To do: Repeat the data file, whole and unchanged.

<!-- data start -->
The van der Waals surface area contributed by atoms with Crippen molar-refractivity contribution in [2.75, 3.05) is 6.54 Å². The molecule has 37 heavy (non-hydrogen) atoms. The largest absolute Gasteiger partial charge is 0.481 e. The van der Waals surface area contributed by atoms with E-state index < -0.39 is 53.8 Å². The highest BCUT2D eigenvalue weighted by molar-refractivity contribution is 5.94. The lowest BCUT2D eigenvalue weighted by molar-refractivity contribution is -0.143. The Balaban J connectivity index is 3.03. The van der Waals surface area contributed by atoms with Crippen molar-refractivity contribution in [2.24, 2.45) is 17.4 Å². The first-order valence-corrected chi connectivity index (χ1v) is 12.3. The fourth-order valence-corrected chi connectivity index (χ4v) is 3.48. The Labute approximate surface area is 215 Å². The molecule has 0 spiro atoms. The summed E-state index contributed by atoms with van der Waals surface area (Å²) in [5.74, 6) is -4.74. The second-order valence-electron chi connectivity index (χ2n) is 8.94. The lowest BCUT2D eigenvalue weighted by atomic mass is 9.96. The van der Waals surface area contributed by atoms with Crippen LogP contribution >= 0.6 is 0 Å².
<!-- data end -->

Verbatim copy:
The van der Waals surface area contributed by atoms with Crippen molar-refractivity contribution in [2.75, 3.05) is 6.54 Å². The molecule has 37 heavy (non-hydrogen) atoms. The largest absolute Gasteiger partial charge is 0.481 e. The van der Waals surface area contributed by atoms with E-state index < -0.39 is 53.8 Å². The highest BCUT2D eigenvalue weighted by molar-refractivity contribution is 5.94. The lowest BCUT2D eigenvalue weighted by molar-refractivity contribution is -0.143. The Balaban J connectivity index is 3.03. The van der Waals surface area contributed by atoms with Crippen molar-refractivity contribution in [2.24, 2.45) is 17.4 Å². The first-order valence-corrected chi connectivity index (χ1v) is 12.3. The fourth-order valence-corrected chi connectivity index (χ4v) is 3.48. The Labute approximate surface area is 215 Å². The molecule has 0 spiro atoms. The summed E-state index contributed by atoms with van der Waals surface area (Å²) in [5.74, 6) is -4.74. The second-order valence-electron chi connectivity index (χ2n) is 8.94. The lowest BCUT2D eigenvalue weighted by atomic mass is 9.96. The van der Waals surface area contributed by atoms with Crippen LogP contribution >= 0.6 is 0 Å².